Microfluidics and Biosensors to tackle Antibiotic Resistance

antibiotic resistance biosensor freiburg

A little biosensor can analyze if there are antibiotics in your blood in 10 minutes. Developed by researchers from the University of Freiburg, the system could be used to develop a personalized course of antibiotics, but also to test food and water. The objective? Slow down the rise of multi-resistant bacteria.

The World Antibiotic Awareness Week is wrapping up, with key health-related institutions like WHO, CDC and the EU launching campaigns to call attention to the threat of antibiotic-resistant ‘superbugs’. Indeed, the recent UK report on the topic, the Review on Antimicrobial Resistance, estimates that by 2050 antimicrobial multi-resistance will be responsible for 10 million deaths, surpassing cancer as a leading cause of mortality.


Almost ready to join the fight against superbugs is an electrochemical biosensor platform, developed at the University of Freiburg, Germany. This device was able to test the presence of two common antibiotics, tetracycline and streptogramin, in small samples of human blood. The success of this proof-of-concept study is now published in the journal Analytical Chemistry.

The system is inspired by the biological mechanism of antibiotic resistance itself. It repurposed a sensor protein that enables resistant bacteria to recognize antibiotics and activate their defense mechanisms. To exploit the protein’s function in a biosensor device, the research team turned to microfluidics, a field that has a lot of interest in novel devices and biohacking. Microfluidic devices also have attracted significant investment, from €1M startups to a huge €455M drug delivery deal.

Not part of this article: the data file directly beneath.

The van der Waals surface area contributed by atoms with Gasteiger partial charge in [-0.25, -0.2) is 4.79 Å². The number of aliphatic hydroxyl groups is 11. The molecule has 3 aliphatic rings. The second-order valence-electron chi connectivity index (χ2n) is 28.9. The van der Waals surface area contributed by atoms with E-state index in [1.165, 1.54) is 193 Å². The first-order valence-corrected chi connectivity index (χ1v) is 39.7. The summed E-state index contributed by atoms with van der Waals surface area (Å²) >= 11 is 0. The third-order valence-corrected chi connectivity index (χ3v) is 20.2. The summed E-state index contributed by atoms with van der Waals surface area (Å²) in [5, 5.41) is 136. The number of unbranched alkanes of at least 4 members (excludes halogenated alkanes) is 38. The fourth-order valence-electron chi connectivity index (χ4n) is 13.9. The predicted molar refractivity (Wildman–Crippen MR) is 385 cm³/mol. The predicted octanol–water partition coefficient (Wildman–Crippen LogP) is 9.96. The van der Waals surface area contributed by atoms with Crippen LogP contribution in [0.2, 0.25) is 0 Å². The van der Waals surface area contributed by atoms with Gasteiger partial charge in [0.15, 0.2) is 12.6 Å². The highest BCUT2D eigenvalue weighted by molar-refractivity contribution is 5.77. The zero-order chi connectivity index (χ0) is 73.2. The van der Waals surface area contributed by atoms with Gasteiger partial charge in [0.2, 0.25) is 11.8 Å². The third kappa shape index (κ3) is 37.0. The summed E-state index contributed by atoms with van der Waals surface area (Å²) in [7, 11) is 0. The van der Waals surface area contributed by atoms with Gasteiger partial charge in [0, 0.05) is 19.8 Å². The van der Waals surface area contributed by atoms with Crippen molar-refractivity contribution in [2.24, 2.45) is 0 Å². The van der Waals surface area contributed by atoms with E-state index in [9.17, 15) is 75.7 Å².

The potential of the biosensor goes beyond these initial results with two antibiotics. The microfluidic chips can measure up to 8 different substances at the same time, have a shelf life of 3 months. The analysis itself that takes only 10 minutes.

Diagram of the microfluidic chip, with up to 8 assays that detect the presence of different substances and create an electrical signal.

The most immediate application of these microfluidic chips is in the clinic, as a point-of-care test. The next step of research is to develop a method to determine how quickly the human body breaks down antibiotics, thus enabling the dosage to be adjusted to each patient. This personalized take on antibiotics not only improves the treatment, but also gives pathogens less ‘chances’ to become resistant. The devices could also be used in environmental and food safety testing, to analyse potential contaminations of food and water – a result of intensive use of antibiotics in agriculture.

Therefore, this chip could provide a simple way to monitor the presence of antibiotics in ourselves and the environment, tackling the root causes of the antibiotic resistance threat. It would certainly be a worthy addition to this Biotech fight, that goes from better diagnostics to novel antibiotics, some directly targeting resistance mechanisms, and more exotic solutions like bacteriophages and CRISPR.

Images: WHO, Kling et al. (2016) Multianalyte Antibiotic Detection on an Electrochemical Microfluidic Platform. Analytical Chemistry (doi: 10.1021/acs.analchem.6b02294)


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